The Pacific Northwest National Scenic Trail, referred to as the PNT, is the rugged cousin of the Pacific Crest Trail (PCT). This 1,200 mile journey takes you through three national parks and seven national forests stretched along the Canadian border. The hike can begin at either end of the trail (in Montana or the edge of Washington) and usually takes 60-90 days to complete. This is a journey that definitely isn't for the feint of heart, but if you are looking for a secluded trail adventure to conquer, the PNT is for you.
Michael Sawiel, an adventure enthusiast, photographer, designer, and Outdoor Project contributor, hiked the full PNT and gave us some inside tips on his journey. Here's what to expect when you take on the Pacific Northwest National Scenic Trail!
What sort of training did you do before hiking the PNT?
To be honest, I didn’t train too much physically. I went on a few hikes and overnighters, some with a decent vertical gain and decent length. Basically, I just tried to stay moderately active. To prepare mentally, I reviewed maps, the guide book by Tim Youngbluth, and other resources such as the Facebook user group.
Can you explain how you planned out your trip?
When I was researching the trail, I came across an article written by Jeff Kish for Gear Junkie. I found out that Jeff was a fellow Oregonian and is now the director of the Pacific Northwest Trail Association. I reached out to him to see if he could tell me more about the trail first-hand. When we met in Portland, we talked trail and he gave me an incredible amount of information, recommendations and insight.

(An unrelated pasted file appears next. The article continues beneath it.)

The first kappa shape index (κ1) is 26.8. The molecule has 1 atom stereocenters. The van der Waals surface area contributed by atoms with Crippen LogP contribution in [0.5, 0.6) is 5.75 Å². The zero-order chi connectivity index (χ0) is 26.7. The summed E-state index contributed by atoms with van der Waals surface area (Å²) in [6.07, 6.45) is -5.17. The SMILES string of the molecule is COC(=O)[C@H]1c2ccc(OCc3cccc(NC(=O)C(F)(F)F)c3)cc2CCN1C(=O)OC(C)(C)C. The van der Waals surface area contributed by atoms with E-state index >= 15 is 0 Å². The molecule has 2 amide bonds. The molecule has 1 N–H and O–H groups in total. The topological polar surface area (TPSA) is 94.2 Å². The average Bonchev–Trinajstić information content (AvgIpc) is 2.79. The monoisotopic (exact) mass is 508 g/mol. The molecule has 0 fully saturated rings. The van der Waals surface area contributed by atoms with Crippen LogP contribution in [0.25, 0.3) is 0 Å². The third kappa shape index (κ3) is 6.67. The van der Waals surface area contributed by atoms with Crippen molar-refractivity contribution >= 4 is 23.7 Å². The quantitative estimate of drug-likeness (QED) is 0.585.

The route of PNT was specifically designed to take hikers through small trail towns to aid in resupply. Most trail towns are about five days apart and have post offices. This means you can either buy supplies at each town or send a supply box. The longest stretch without a resupply is ten days in the Pasayten Wilderness and requires a supply drop at Ross Lake, Washington. Initially, I divided my supply drops to every other trail town. If I were to do it again, I would try to buy most of my resupply in the towns and limit the boxes to two or three essential drops. One thing that I would recommend is a *Bounce Box. I would include things that can be used while in a town such as laundry soap. I don’t think I ever forgot anything, however I did forget to claim one of my first supply boxes that had a map set for the next section. I was fortunately able to print that section at a *Trail Angel's house.
*Bounce Box: A box of supplies that you send from one town to the next
*Trail Angel: A person who provides help, transportation, lodging, food to a hiker along their journey
How did you feel in the first few sections of the PNT compared to the last few?
I was extremely nervous, excited, and slow for the first few sections. I was nervous about bears and if I would be able to walk the miles necessary to stick with my plan. After the Montana sections, I was feeling strong both physically and mentally—I was really getting into the rhythm.
The ending was bittersweet. I was glad to finish the trail and see friends and family but I really wanted to just keep going. I enjoyed the simple lifestyle. I’ve found it hard to fit back into “normal” society after the trail.
Do you have a favorite section of the PNT?
I do, however, I don’t like to play favorites. It’s an experience, and I feel a person needs to experience it all and make their own call. There are so many good sections.
much of this trail is on paved or forest service roads. What were your thoughts on that?